Yes. If you are seeking to raise investment money for your startup, keep in mind that the best measure you can take to protect yourself against frivolous claims is by disclosing as much information about your company as possible. This way, if things go wrong and your private investors threaten to sue you for securities fraud or the government files a regulatory action against your company, you can use your disclosures in your defense.
One of the best ways to disclose information to investors is to have Private Placement Memorandum (PPM) made for you by a lawyer. What is a PPM?
A PPM is a detailed disclaimer that includes relevant disclosures about your business that allow investors to weigh the risks involved with providing your company the agreed funding. PPM’s share similarities, but are all different due to uniqueness of the type of the business and characteristics of each investment. PPM’s should contain warnings regarding the business, its history and background, risks involved, financial forecasts, legal structure and ownership changes, and legal and financial details about the offer. It is very important the the PPM contains a warning that governmental regulations regarding protection of the public (consumers) do not apply.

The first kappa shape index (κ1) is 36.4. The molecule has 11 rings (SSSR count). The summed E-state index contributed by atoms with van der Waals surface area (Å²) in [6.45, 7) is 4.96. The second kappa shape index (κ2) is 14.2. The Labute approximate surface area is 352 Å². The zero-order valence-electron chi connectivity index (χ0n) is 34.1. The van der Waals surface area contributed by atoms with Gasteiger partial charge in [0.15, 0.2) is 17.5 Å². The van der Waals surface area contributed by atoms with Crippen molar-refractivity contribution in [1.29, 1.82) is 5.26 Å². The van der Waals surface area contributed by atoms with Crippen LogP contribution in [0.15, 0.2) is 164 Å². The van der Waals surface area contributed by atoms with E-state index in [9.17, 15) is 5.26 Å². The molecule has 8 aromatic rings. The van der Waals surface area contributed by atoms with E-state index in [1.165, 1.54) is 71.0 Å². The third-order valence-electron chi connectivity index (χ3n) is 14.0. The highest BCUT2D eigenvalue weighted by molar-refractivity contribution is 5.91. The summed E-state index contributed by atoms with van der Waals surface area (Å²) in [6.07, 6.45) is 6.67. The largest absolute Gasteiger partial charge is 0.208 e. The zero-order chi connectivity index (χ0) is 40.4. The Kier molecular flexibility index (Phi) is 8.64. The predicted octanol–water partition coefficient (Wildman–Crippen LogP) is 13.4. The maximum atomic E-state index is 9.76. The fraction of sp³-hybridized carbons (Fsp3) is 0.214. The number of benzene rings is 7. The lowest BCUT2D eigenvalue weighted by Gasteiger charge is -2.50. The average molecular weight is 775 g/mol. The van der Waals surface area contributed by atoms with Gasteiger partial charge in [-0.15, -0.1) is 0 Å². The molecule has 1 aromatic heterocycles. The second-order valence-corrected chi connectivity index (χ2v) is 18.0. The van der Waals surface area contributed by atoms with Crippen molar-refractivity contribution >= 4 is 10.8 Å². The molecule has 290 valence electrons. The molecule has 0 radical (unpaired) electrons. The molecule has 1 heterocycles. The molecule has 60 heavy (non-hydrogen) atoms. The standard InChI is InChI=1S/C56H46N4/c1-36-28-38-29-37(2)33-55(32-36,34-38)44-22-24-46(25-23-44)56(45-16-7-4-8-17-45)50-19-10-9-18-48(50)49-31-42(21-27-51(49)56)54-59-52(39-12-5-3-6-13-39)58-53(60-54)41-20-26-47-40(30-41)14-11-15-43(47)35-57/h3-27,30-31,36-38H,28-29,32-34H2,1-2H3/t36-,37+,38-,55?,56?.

PPM’s are Worth the Investment
Your PPM is more than an insurance-type expense. The PPM can be used in your defence against frivolous claims from both investors and government regulators.The PPM makes it harder for a potential claim to be successful and it improves your legal position dramatically.
It is important to keep in mind that, if investors are not informed regarding the risks involved, you open the door to legal action and investigation by the Financial Authorities. Please also keep in mind, that investors will not be very understanding when they loose money and do not care about the personal relations you have built up in the course of time.
Like a prescription drugs is obliged to explain risks, your investment offer must follow the same requirements. You should be prepared for the worst in terms of lawsuits and most even lawyers, when you start the process of attracting investors.